Monday, July 28, 2014
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The Democratic-Chronicles: Other things I have learned

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From page A4 | May 28, 2014 |

The following are some life lessons I have stumbled across. I hope I have avoided platitudes, empty pieties, self-evident propositions, commencement oratory and anything that sounds like it may have come from the inside of a fortune cookie. But then again…

1. If someone says, “It’s too complicated for me to explain it to you,” what they really mean is that they do not understand it sufficiently to describe it clearly and succinctly. Even string theory or quantum mechanics can be simply, but not fully, explained.

2. Fear and loathing trumps logic and reason every time. To paraphrase Charlie Revson (founder of Revlon who famously said, “sex sells,”), fear sells and attracts more eyeballs and listeners than reason and logic.

3. When a person asks you to agree to something that you express as suspect, and they reply, “Trust me!” what they are really saying is “**** you!”

4. The best approach to respond to a rant, one that gets your physician concerned about your blood pressure, is to resist the urge to throw a rhetorical bomb back (as satisfying as that may seem at the moment). My rules of response are:

• Keep it civil.
• Keep it relevant.
• Keep it clear.
• Keep it short.

I just wish that I would follow my own rules.

5. If you compromise your principles then they are not principles but merely suggestions.

6. “It is not power that corrupts but fear. Fear of losing power corrupts those who wield it and fear of the scourge of power corrupts those who are subject to it.” Aung San Suu Ky, who put her money where her mouth is and endured decades of house arrest.

7. Never argue with a bigot or an ideologue for they do not know what they don’t know — they only know what they believe.

8. When someone says, “Thank you,” why do people respond with all sorts of gush, such as, “No I really want to thank you,” instead of a simple, “You’re welcome?” (Okay this is a question rather than a life lesson but it annoys me.)

9. Accepting a new and different idea very often has nothing to do with the worth of the idea but on overcoming egos. The technical term for this is NIH (Not Invented Here) or if I did not think of it then it cannot be worth considering.

10. As sociologist David Riesman said, the greatest societal or organizational power is the ability to say no. Veto Power über allis.

11. Today’s social conservatives are our cultural Luddites.

12. Repeating something over and over does not make it true. This is known as a tautology, which is continuously repeating something without imparting additional clarity. What tautologies actually do is make the uninformed believe something is true. By the way, even the willingness to die for something does not make it true.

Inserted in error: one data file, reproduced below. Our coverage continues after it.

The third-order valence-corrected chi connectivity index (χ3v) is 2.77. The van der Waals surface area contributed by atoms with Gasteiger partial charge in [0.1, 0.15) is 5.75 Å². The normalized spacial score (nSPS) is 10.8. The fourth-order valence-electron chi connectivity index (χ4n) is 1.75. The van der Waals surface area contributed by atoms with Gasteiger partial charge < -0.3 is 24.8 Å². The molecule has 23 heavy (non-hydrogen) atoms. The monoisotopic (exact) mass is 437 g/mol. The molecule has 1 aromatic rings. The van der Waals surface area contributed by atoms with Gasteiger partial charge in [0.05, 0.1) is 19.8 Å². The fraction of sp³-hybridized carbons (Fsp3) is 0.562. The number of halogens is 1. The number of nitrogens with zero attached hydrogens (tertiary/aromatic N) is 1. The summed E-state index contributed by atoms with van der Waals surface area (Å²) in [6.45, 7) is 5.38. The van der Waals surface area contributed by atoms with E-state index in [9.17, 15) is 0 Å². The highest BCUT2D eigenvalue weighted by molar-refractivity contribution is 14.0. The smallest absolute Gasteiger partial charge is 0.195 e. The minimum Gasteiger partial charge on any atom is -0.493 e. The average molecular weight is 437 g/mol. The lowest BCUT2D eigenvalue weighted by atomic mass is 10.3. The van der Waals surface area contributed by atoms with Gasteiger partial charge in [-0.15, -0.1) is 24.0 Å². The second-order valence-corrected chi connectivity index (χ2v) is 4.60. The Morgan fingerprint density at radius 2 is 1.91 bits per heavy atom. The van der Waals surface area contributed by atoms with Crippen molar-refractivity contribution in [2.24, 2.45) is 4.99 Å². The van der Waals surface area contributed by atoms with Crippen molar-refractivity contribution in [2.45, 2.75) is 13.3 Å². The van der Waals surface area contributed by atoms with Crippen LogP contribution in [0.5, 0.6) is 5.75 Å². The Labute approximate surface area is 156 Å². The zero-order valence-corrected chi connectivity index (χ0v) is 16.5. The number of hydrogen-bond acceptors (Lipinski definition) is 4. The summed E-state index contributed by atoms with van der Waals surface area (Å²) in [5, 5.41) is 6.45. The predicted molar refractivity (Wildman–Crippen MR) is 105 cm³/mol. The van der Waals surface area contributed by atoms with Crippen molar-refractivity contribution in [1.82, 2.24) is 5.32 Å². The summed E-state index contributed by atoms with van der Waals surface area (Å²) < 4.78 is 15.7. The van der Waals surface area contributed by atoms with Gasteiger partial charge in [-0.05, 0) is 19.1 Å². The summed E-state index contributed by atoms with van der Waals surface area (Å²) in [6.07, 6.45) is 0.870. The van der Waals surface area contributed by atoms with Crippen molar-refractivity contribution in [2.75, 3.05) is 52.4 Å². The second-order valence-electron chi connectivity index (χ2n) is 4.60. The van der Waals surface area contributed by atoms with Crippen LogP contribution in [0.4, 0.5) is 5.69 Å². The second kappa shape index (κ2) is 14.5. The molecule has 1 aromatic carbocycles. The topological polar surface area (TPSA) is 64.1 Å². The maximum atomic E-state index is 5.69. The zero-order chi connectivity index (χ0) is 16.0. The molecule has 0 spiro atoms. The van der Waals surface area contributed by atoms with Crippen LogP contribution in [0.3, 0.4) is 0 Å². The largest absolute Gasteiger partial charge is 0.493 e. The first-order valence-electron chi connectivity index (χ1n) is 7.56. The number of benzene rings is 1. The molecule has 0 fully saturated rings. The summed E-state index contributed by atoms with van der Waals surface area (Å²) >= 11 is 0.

13. Stupidity is a condition — ignorance is a choice.

14. How far do we go in defense of our values without abandoning them? This is the question to ask when considering the trade-off among personal liberties, privacy and the government’s intrusion into, and restriction of, personal freedoms in the name of public safety.

15. “When power leads men towards arrogance, poetry reminds him of his limitations. When power narrows the areas of man’s concern, poetry reminds him of the richness and diversity of his existence. When power corrupts, poetry cleanses, for art establishes the basic human truths, which must serve as the touch-stone of our judgment.” — John Fitzgerald Kennedy, at the dedication of the Robert Frost Library, October 26, 1963

16. The American system was set up on the assumption that you can’t rely on the good will of people with power.

17. Other than telling us how to live, think, marry, pray, vote, invest, educate our children and die, I think the Republicans have done a fine job of wanting to keep government out of our personal lives.

18. Lessons from the past: “Those who are too smart to engage in politics are punished by being governed by those who are dumber.” — Plato. “Just because you do not take an interest in politics doesn’t mean politics won’t take an interest in you.” — Pericles

19. We become slaves the moment we hand the keys to the definition of reality entirely over to someone else, whether it is an ideologue, a pundit, an economic theorist, a political party or FOX News.

20. It is even more damaging for a minister to say foolish things than to do them.

21. I know that the Stone Age didn’t end because we ran out of stones, but extracting oil from shale and tar sand will cause irreparable harm to our environment and there are better alternatives.

22. When smashing monuments, save the pedestals — they always come in handy.

23. “If you really want to know what a person means or intends, do not pay attention to what they say but look to what they do.” — David Altshuler (my father)

Gene Altshuler is a resident of Cameron Park and a community activist interested in economic development and local government.

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Gene Altshuler

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